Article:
The likeliest players to be dealt by July 30 Trade Deadline

May 15th, 2024

With one-quarter of the season behind us, it seems too early to begin thinking about which teams are ready to look to the future and become Trade Deadline sellers.

Or is it?

“The timing of when to start selling is really a byproduct of expectations and record,” a National League executive said. “It’s easier to consider early-season sell-side moves if you enter the season with low expectations and start off poorly. Clubs where only one of those two things is true will generally need to wait until closer to July before actively selling.”

Another NL executive believes the expanded playoff field will push most teams to wait until mid-to-late July before making the buy/hold/sell decision.

“Teams are going to want to see if they can recover with players returning from injury, etc.,” the exec said. “That said, there are some teams who are probably off to the kind of start that makes a recovery hard to imagine.”

Here’s a look at eight potential sellers, listed alphabetically, along with some names that could be on the move by the July 30 Trade Deadline:


The underperforming Angels have a number of players with expiring contracts – infielder Brandon Drury ($8.5 million) and relievers Matt Moore ($9 million), Carlos Estévez ($6.75 million), Luis García ($4.25 million), José Cisnero ($1.75 million) and Adam Cimber ($1.65 million) – and while the relievers figure to be the only ones that could bring back decent returns, even those won’t be huge.

GM Perry Minasian’s best trade chips might be players with club control beyond 2024, with lefty starter Tyler Anderson (earning $13 million in 2024 and 2025) and versatile infielder Luis Rengifo (arbitration-eligible for the final time next winter) leading that group. Left-hander Patrick Sandoval and outfielder Taylor Ward are each under control through 2026, making them interesting candidates, as well.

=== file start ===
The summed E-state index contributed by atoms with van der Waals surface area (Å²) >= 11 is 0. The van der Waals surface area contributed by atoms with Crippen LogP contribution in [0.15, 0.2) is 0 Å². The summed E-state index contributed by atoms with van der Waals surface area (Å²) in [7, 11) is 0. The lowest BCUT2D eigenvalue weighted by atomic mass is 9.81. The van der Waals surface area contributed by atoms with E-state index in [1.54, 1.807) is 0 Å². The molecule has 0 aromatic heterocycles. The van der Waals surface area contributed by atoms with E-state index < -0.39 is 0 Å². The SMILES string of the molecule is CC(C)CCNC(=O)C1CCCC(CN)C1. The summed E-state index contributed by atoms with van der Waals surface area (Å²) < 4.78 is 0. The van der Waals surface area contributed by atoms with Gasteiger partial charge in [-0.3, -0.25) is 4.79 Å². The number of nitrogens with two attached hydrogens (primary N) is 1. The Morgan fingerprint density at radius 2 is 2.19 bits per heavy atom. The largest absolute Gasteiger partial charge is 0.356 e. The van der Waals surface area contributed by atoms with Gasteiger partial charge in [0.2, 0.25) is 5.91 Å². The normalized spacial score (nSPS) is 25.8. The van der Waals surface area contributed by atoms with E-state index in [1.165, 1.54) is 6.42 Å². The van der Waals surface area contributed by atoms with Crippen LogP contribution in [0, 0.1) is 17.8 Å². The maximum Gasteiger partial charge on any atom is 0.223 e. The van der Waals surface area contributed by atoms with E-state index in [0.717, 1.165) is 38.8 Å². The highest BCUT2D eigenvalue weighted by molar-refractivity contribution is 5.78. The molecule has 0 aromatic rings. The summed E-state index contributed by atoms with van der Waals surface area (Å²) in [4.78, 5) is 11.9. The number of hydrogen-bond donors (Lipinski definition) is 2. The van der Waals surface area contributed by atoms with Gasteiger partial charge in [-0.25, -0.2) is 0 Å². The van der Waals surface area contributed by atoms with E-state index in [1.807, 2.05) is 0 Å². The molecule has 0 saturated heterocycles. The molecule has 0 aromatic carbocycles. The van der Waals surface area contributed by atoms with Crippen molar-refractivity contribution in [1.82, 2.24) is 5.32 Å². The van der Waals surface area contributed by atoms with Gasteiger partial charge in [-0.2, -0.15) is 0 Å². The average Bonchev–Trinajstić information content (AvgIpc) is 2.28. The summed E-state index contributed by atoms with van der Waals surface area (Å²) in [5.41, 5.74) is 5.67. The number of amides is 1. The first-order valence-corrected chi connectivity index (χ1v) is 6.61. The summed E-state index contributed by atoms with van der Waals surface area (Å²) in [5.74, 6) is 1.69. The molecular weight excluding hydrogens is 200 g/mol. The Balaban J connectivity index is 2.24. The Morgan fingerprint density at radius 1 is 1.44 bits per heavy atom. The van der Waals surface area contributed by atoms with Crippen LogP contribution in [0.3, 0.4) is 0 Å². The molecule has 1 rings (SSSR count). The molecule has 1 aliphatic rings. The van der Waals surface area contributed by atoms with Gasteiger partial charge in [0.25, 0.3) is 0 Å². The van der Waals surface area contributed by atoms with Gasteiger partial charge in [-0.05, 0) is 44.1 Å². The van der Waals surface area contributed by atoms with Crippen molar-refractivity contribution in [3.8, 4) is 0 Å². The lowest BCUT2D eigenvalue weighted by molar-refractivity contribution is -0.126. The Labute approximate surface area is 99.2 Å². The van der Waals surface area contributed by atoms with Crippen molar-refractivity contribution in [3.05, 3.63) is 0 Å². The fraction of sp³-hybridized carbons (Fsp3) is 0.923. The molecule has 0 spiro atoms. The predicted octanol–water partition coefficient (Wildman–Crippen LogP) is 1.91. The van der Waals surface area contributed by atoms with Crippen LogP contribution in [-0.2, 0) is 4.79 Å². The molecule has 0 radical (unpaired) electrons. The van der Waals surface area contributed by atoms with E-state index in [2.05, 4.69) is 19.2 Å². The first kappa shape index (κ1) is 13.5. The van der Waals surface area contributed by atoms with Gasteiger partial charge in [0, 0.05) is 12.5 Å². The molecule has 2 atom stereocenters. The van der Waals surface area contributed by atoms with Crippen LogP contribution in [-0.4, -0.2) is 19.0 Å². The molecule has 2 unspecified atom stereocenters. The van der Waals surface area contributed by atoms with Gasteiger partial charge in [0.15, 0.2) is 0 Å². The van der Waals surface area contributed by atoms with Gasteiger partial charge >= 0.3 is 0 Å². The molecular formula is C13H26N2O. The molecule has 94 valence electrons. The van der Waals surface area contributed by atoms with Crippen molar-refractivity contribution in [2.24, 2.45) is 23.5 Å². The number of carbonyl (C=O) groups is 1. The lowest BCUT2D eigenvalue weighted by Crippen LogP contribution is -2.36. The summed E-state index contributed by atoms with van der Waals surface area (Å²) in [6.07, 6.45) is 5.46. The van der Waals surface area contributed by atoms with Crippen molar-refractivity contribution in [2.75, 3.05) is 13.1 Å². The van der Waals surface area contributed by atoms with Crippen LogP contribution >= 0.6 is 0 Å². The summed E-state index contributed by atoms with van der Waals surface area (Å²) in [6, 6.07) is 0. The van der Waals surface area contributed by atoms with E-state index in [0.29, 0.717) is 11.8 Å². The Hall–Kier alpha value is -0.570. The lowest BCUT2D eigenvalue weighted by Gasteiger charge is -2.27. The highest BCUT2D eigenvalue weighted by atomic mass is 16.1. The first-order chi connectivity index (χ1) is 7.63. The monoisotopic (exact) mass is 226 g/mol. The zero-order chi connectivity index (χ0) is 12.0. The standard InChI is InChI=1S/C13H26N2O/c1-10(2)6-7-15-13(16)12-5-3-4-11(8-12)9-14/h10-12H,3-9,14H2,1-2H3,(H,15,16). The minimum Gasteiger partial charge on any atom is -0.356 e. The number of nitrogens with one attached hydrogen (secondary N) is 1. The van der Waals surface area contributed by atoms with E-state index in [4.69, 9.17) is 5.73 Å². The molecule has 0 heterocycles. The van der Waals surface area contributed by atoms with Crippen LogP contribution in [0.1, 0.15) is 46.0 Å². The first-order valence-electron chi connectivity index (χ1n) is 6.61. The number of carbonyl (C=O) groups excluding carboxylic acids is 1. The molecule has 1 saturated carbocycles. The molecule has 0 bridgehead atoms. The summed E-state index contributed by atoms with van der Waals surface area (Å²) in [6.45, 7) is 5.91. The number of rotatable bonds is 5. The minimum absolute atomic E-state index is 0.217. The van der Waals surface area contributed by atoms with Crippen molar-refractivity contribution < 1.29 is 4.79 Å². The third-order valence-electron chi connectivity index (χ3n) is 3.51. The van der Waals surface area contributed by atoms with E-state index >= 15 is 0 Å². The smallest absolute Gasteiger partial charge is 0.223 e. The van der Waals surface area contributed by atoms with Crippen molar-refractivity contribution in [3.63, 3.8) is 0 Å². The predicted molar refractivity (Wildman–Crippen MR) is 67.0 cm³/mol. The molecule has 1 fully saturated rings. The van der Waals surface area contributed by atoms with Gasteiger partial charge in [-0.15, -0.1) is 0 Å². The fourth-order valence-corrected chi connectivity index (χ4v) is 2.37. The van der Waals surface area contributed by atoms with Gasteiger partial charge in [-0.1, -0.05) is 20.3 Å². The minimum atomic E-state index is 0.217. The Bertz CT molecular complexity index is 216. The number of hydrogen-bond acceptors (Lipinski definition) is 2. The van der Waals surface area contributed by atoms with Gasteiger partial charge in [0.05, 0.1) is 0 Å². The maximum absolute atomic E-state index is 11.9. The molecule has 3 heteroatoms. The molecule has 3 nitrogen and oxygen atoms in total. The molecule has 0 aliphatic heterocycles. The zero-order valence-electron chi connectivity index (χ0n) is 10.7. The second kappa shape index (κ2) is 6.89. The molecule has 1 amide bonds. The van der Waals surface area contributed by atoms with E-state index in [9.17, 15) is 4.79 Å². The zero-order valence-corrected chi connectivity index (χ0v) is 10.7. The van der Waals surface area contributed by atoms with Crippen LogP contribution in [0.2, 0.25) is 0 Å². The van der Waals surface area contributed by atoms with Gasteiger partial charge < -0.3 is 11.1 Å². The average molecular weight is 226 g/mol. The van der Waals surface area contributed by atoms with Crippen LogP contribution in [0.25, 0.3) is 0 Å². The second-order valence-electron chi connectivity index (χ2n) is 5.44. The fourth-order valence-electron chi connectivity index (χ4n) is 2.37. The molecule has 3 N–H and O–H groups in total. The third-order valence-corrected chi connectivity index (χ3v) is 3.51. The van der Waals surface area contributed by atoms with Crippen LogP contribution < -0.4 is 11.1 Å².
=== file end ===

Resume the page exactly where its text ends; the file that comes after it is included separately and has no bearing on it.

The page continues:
Then there’s Jo Adell. Long considered a change-of-scenery candidate, the 25-year-old outfielder is finally putting it together this season after struggling through his chances in each of the past four years. With Adell slated to hit arbitration for the first time this winter, would the Angels try to capitalize on his solid start and move him? Having waited so long for him to thrive, they may have to decide whether they think this is who he will be going forward or if the time is right to trade him.


Houston has been a buyer for several years, most recently acquiring Justin Verlander and Kendall Graveman last summer. This season has been different for the Astros, who find themselves near the bottom of the AL West after a subpar start.

Will GM Dana Brown become a seller and try to reset the roster without going through a rebuild?

Alex Bregman and Graveman are slated to become free agents after the season, while Verlander could also hit the market depending on whether he hits the 140-inning mark that would trigger a $35 million player option. Verlander owns a full no-trade clause, so while he controls his own fate, Bregman could be the biggest name moved prior to the Trade Deadline.

Don’t count out a Ryan Pressly trade, either; the reliever is earning $14 million this season and has a $14 million mutual option ($2 million buyout) for 2025, making him a likely free agent after the season, too. Other possible trade chips include Kyle Tucker, Framber Valdez and Jose Urquidy, all of whom have one year of club control remaining after the 2024 season.


Oakland has played better than most expected, but the Athletics still remain a longshot to reach the postseason. There has been a lot of recent chatter about closer Mason Miller as a possible trade candidate, but given that he’s under club control for five-plus years, it will take a huge haul to pry the fireballer from Oakland’s roster.

That doesn’t mean the Athletics won’t be trade players this summer.

Starting pitchers Ross Stripling and Alex Wood, infielders Aledmys Díaz and J.D. Davis, outfielder Miguel Andújar and relievers Scott Alexander, Trevor Gott and T.J. McFarland are all slated to become free agents after the season, while 2022 All-Star right-hander Paul Blackburn has one year of arbitration-eligibility remaining.

Blue Jays